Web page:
Naomi tags out, and Jimmy gives English a quick tour of his signature moveset. Lana pulls Jimmy off the cover, which is pretty impressive considering the size difference, and then slaps him. Jimmy just takes it, because even the Bludgeon Brothers wouldn’t dare lay their hands on a woman, but of course Naomi tackles Lana so Jimmy doesn’t have to let her pin him as well. Meanwhile, Aiden English squashes Jimmy in the corner, then goes for the Samoan Wrecking Ball! The Shakespearean Wrecking Ball! He even does the Us chants!

Naomi hits a flying crossbody to English before the move can connect, and Jimmy blasts him with a superkick for the win. Can’t remember the last time I saw a superkick end the match; someone cut Shawn Michaels a check.

Quite a fun match. WWE’s weird obsession with women hitting men whilst the men stand there doing nothing is really starting to get weird. 2.5 Stars.

Apparently Paige has decided that there’s not going to be any of this contract-signing-devolving-into-a-brawl bollocks that literally every other contract signing in WWE history has involved, so she’s having Styles and Nakamura sign the contract backstage, which means she can’t even do contract signings right. Both men also seem to have brought lawyers out with them, which might mark the first time that a WWE contract has been subjected to the slightest bit of legal scrutiny.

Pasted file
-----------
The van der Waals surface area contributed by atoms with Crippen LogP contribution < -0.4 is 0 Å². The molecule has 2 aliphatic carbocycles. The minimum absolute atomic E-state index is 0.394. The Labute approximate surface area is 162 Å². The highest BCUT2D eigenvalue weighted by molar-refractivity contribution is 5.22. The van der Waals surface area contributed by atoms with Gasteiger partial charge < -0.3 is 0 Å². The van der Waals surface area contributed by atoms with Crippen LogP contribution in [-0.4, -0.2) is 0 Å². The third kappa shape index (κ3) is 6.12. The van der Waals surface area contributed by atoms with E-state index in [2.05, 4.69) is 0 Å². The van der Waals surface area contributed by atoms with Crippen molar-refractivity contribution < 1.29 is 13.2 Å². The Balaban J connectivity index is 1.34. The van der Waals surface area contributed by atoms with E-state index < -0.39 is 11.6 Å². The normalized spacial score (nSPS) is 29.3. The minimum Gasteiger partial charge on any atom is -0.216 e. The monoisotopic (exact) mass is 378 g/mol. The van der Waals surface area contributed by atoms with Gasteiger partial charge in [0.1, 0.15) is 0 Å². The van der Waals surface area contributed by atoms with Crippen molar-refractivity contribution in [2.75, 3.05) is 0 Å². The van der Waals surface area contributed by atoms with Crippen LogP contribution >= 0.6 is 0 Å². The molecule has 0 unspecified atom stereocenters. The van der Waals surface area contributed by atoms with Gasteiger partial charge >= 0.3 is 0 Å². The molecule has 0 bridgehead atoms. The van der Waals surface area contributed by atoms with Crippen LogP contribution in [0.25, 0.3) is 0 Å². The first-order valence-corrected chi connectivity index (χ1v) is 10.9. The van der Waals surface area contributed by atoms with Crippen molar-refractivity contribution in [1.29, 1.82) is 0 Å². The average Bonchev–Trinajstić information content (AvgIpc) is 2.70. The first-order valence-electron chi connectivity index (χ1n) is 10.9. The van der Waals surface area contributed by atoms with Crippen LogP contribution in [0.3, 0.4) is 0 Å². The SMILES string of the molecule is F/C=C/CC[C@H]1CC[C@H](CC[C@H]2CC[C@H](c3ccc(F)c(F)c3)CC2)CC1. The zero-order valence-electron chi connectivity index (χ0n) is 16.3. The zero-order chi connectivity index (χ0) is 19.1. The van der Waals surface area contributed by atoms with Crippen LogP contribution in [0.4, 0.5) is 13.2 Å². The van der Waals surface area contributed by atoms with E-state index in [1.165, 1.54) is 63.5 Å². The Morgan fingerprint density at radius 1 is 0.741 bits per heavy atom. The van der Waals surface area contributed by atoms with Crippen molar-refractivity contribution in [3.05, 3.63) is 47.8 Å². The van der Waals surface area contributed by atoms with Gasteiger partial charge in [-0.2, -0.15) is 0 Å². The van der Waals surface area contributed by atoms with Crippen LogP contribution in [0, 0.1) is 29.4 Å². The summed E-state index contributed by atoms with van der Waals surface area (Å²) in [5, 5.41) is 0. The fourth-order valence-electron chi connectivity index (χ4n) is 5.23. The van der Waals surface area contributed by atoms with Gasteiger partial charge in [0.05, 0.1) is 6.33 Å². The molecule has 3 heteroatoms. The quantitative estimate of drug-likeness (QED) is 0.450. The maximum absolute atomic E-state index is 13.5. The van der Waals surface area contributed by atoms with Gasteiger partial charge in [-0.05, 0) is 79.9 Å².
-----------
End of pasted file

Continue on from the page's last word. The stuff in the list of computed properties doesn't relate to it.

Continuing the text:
AJ tells Shinsuke that he’s a dirty old cheater but his American ideals will let him rise to the top and prevail and some other John Cena buzzword, and signs the contract. Shinsuke goes to sign and then says that the pen is out of ink. Paige tries to take it, but Shinsuke just tosses it away: fuck you, that’s fucking hysterical. He asks to borrow AJ’s pen, and if he throws this one too then he should be Champion on the strength of that alone…oh my God, he did it. I love this: I’m literally laughing as I type this.

Styles gets really pissed off, and it’s quite possible that this is leading up to a massive mental breakdown for AJ. He slaps Nakamura before being hustled out by the lawyers. And Shinsuke has his own pen anyway, with which he signs the contract. Christ, give him the belt. Paige looks like trying to preside over this has taken years off her life, which has no downsides from where I’m sitting.

So…Becky’s better than Asuka too?

It’s time for Charlotte Flair vs. Becky Lynch. Becky has apparently promised to take Charlotte’s arm tonight; that’s one way to make sure she can’t take down the briefcase. They lock up, and Becky throws Charlotte to start things off. She goes for the Disarmer, but gets tossed through the ropes instead. Back in the ring, Charlotte wants the Figure Eight but is similarly countered, with Becky applying a headlock. Charlotte counters with a headlock of her own, gets sent off the ropes and is able to bamboozle Becky with her athleticism. Becky goes after Charlotte, with both women exchanging holds and roll-up attempts. They have some tea-time, then both go for a kick, catching each attempt. There follows a brief argument over who will put the foot down first, and they reach a shaky truce on doing it at the same time before backing away. They then immediately collide with crossbodies, and the key to this thing is going to be not engaging in symmetry.